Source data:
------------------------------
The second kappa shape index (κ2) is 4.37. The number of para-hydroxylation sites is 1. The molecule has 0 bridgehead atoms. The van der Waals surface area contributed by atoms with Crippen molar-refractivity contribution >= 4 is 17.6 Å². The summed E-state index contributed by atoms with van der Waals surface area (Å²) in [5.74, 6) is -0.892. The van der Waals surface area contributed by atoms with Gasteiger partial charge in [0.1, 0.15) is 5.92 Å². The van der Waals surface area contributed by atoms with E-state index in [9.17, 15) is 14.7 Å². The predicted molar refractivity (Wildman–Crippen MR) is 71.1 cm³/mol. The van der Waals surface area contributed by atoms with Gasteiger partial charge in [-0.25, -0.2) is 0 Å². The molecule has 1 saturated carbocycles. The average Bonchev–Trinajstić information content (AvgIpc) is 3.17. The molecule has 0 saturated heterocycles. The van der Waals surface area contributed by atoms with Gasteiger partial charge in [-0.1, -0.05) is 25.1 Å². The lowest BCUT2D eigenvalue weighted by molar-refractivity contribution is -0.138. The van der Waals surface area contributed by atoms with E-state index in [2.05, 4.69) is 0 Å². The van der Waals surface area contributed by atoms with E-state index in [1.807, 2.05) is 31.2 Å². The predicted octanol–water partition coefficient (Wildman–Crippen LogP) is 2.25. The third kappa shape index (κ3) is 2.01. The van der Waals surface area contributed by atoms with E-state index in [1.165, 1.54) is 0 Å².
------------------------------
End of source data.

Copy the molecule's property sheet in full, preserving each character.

The second kappa shape index (κ2) is 4.37. The number of para-hydroxylation sites is 1. The molecule has 0 bridgehead atoms. The van der Waals surface area contributed by atoms with Crippen molar-refractivity contribution >= 4 is 17.6 Å². The summed E-state index contributed by atoms with van der Waals surface area (Å²) in [5.74, 6) is -0.892. The van der Waals surface area contributed by atoms with Gasteiger partial charge in [0.1, 0.15) is 5.92 Å². The van der Waals surface area contributed by atoms with E-state index in [9.17, 15) is 14.7 Å². The predicted molar refractivity (Wildman–Crippen MR) is 71.1 cm³/mol. The van der Waals surface area contributed by atoms with Gasteiger partial charge in [-0.25, -0.2) is 0 Å². The molecule has 1 saturated carbocycles. The average Bonchev–Trinajstić information content (AvgIpc) is 3.17. The molecule has 0 saturated heterocycles. The van der Waals surface area contributed by atoms with Gasteiger partial charge in [-0.1, -0.05) is 25.1 Å². The lowest BCUT2D eigenvalue weighted by molar-refractivity contribution is -0.138. The van der Waals surface area contributed by atoms with E-state index in [2.05, 4.69) is 0 Å². The van der Waals surface area contributed by atoms with E-state index in [1.807, 2.05) is 31.2 Å². The predicted octanol–water partition coefficient (Wildman–Crippen LogP) is 2.25. The third kappa shape index (κ3) is 2.01. The van der Waals surface area contributed by atoms with E-state index in [1.165, 1.54) is 0 Å².